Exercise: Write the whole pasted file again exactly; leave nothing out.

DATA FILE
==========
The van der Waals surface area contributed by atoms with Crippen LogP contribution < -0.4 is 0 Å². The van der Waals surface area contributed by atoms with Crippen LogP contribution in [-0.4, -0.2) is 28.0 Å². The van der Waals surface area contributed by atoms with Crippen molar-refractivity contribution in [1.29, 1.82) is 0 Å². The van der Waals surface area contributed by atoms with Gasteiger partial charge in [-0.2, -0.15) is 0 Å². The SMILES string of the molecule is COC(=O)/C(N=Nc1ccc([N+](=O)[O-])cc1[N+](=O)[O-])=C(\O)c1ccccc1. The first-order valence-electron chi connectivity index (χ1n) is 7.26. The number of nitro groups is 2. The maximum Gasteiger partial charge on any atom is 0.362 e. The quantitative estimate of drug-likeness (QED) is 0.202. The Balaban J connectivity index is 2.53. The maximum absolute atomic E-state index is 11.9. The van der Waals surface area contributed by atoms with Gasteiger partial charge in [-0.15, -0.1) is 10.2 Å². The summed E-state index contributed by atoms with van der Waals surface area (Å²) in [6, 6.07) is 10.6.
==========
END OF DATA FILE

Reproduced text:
The van der Waals surface area contributed by atoms with Crippen LogP contribution < -0.4 is 0 Å². The van der Waals surface area contributed by atoms with Crippen LogP contribution in [-0.4, -0.2) is 28.0 Å². The van der Waals surface area contributed by atoms with Crippen molar-refractivity contribution in [1.29, 1.82) is 0 Å². The van der Waals surface area contributed by atoms with Gasteiger partial charge in [-0.2, -0.15) is 0 Å². The SMILES string of the molecule is COC(=O)/C(N=Nc1ccc([N+](=O)[O-])cc1[N+](=O)[O-])=C(\O)c1ccccc1. The first-order valence-electron chi connectivity index (χ1n) is 7.26. The number of nitro groups is 2. The maximum Gasteiger partial charge on any atom is 0.362 e. The quantitative estimate of drug-likeness (QED) is 0.202. The Balaban J connectivity index is 2.53. The maximum absolute atomic E-state index is 11.9. The van der Waals surface area contributed by atoms with Gasteiger partial charge in [-0.15, -0.1) is 10.2 Å². The summed E-state index contributed by atoms with van der Waals surface area (Å²) in [6, 6.07) is 10.6.